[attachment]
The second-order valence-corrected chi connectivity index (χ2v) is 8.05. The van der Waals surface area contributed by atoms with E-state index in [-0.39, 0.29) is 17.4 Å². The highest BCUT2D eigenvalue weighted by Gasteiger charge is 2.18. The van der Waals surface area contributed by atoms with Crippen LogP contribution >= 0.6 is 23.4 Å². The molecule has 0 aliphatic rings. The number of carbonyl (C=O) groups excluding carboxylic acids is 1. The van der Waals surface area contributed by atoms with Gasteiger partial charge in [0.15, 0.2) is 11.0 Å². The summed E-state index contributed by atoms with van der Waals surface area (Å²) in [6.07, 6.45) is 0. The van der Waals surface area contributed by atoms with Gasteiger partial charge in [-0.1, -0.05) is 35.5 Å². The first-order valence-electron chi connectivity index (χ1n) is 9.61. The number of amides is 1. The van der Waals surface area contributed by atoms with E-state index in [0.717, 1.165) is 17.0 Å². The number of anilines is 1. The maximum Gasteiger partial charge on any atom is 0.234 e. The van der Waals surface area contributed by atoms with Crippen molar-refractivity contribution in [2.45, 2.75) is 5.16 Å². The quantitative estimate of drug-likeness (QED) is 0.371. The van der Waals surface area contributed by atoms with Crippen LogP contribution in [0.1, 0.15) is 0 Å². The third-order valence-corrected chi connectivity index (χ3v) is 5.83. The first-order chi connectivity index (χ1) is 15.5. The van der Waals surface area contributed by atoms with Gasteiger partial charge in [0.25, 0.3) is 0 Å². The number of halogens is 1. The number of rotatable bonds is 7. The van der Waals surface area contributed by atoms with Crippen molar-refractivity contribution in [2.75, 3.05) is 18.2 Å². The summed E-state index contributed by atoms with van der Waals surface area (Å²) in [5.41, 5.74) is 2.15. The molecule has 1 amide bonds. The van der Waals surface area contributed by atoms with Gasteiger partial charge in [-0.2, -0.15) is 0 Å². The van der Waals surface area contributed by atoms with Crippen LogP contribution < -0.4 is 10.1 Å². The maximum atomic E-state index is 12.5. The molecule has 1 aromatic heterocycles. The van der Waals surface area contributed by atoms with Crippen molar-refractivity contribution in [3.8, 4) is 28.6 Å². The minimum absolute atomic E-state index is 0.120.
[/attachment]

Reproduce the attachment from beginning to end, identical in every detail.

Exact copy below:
The second-order valence-corrected chi connectivity index (χ2v) is 8.05. The van der Waals surface area contributed by atoms with E-state index in [-0.39, 0.29) is 17.4 Å². The highest BCUT2D eigenvalue weighted by Gasteiger charge is 2.18. The van der Waals surface area contributed by atoms with Crippen LogP contribution >= 0.6 is 23.4 Å². The molecule has 0 aliphatic rings. The number of carbonyl (C=O) groups excluding carboxylic acids is 1. The van der Waals surface area contributed by atoms with Gasteiger partial charge in [0.15, 0.2) is 11.0 Å². The summed E-state index contributed by atoms with van der Waals surface area (Å²) in [6.07, 6.45) is 0. The van der Waals surface area contributed by atoms with Gasteiger partial charge in [-0.1, -0.05) is 35.5 Å². The first-order valence-electron chi connectivity index (χ1n) is 9.61. The number of amides is 1. The van der Waals surface area contributed by atoms with E-state index in [0.717, 1.165) is 17.0 Å². The number of anilines is 1. The maximum Gasteiger partial charge on any atom is 0.234 e. The van der Waals surface area contributed by atoms with Crippen molar-refractivity contribution in [2.45, 2.75) is 5.16 Å². The quantitative estimate of drug-likeness (QED) is 0.371. The van der Waals surface area contributed by atoms with Crippen LogP contribution in [0.1, 0.15) is 0 Å². The third-order valence-corrected chi connectivity index (χ3v) is 5.83. The first-order chi connectivity index (χ1) is 15.5. The van der Waals surface area contributed by atoms with Gasteiger partial charge in [0.25, 0.3) is 0 Å². The number of halogens is 1. The number of rotatable bonds is 7. The van der Waals surface area contributed by atoms with Crippen molar-refractivity contribution in [2.75, 3.05) is 18.2 Å². The summed E-state index contributed by atoms with van der Waals surface area (Å²) in [5.41, 5.74) is 2.15. The molecule has 1 amide bonds. The van der Waals surface area contributed by atoms with Gasteiger partial charge in [-0.2, -0.15) is 0 Å². The van der Waals surface area contributed by atoms with Crippen LogP contribution < -0.4 is 10.1 Å². The maximum atomic E-state index is 12.5. The molecule has 1 aromatic heterocycles. The van der Waals surface area contributed by atoms with Crippen molar-refractivity contribution in [3.8, 4) is 28.6 Å². The minimum absolute atomic E-state index is 0.120.